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Huge rise in satellite television fees jeopardises access to information

(RSF/IFEX) - Reporters Without Borders and the Burma Media Association condemn the 167-fold increase in the price of a satellite dish licence - from 6,000 to 1 million kyats (approx. US$5 to 800) - that has just been introduced by the military government. Reuters quoted a Myanmar Post and Telecom official as saying: "We were just ordered by the higher authorities. Even I was shocked when I heard about it."

Khin Maung Win, the deputy director of Democratic Voice of Burma TV (DVB TV), an Oslo-based station run by Burmese exiles, said: "We are about to launch a new formula with updated programmes every day and now the government has targeted us with this increase in the price of licences. Who can afford 700 euros just to install a dish?"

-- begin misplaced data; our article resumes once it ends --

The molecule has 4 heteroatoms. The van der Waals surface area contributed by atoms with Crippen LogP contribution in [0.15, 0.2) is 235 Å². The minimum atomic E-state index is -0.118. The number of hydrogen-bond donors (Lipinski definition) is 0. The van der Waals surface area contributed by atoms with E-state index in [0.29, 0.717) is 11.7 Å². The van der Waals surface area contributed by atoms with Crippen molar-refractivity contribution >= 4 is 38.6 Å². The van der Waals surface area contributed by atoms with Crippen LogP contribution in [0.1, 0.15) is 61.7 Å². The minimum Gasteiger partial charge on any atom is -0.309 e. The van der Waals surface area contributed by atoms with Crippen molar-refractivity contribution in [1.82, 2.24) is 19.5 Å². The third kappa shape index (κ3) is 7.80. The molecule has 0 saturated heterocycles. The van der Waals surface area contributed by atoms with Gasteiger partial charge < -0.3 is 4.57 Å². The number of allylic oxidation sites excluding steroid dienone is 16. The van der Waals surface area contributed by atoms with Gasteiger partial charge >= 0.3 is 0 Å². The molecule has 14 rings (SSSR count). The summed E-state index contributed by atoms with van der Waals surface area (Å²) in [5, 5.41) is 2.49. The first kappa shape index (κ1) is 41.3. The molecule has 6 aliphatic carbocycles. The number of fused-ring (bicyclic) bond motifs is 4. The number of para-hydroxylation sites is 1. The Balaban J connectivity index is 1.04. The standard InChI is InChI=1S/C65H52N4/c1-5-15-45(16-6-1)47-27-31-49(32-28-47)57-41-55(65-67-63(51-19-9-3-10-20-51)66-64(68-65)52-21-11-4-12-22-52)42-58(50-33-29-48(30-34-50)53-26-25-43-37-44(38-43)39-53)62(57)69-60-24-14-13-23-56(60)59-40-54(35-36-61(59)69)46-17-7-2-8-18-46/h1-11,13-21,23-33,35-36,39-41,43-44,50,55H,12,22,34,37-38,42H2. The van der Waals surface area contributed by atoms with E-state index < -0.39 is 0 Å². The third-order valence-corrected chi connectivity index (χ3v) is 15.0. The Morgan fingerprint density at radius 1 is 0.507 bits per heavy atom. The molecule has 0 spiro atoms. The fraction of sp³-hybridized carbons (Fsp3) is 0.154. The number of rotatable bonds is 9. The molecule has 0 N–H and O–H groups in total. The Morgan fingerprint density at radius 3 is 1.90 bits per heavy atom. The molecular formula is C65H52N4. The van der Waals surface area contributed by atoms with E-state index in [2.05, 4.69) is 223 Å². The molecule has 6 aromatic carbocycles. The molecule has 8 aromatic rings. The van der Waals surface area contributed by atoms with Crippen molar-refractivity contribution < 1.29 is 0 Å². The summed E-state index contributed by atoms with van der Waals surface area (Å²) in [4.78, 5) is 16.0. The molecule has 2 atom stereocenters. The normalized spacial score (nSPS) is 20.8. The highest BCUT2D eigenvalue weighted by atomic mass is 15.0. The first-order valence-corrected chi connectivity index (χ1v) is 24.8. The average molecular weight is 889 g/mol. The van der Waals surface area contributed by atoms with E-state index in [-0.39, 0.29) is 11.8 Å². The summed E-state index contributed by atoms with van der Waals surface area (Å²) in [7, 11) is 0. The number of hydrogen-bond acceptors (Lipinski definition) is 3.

He added: "The military government is aware of the power of the image and they are not going to allow DVB TV and the international TV channels to become the main sources of news in Burma. Even if 90 per cent of dish owners do not have licences, this decision may be the first step in a crackdown."

International TV stations, especially Al-Jazeera International and DVB TV (the only independent Burmese-run TV station), have become very popular in Burma since September 2007's protests. Some journalists estimate that Burma has at least a million satellite dishes, used mainly for watching football matches and films, although only 60,000 are officially licenced.

DVB was the winnner of the Reporters Without Borders and Fondation de France free media prize in 2007.

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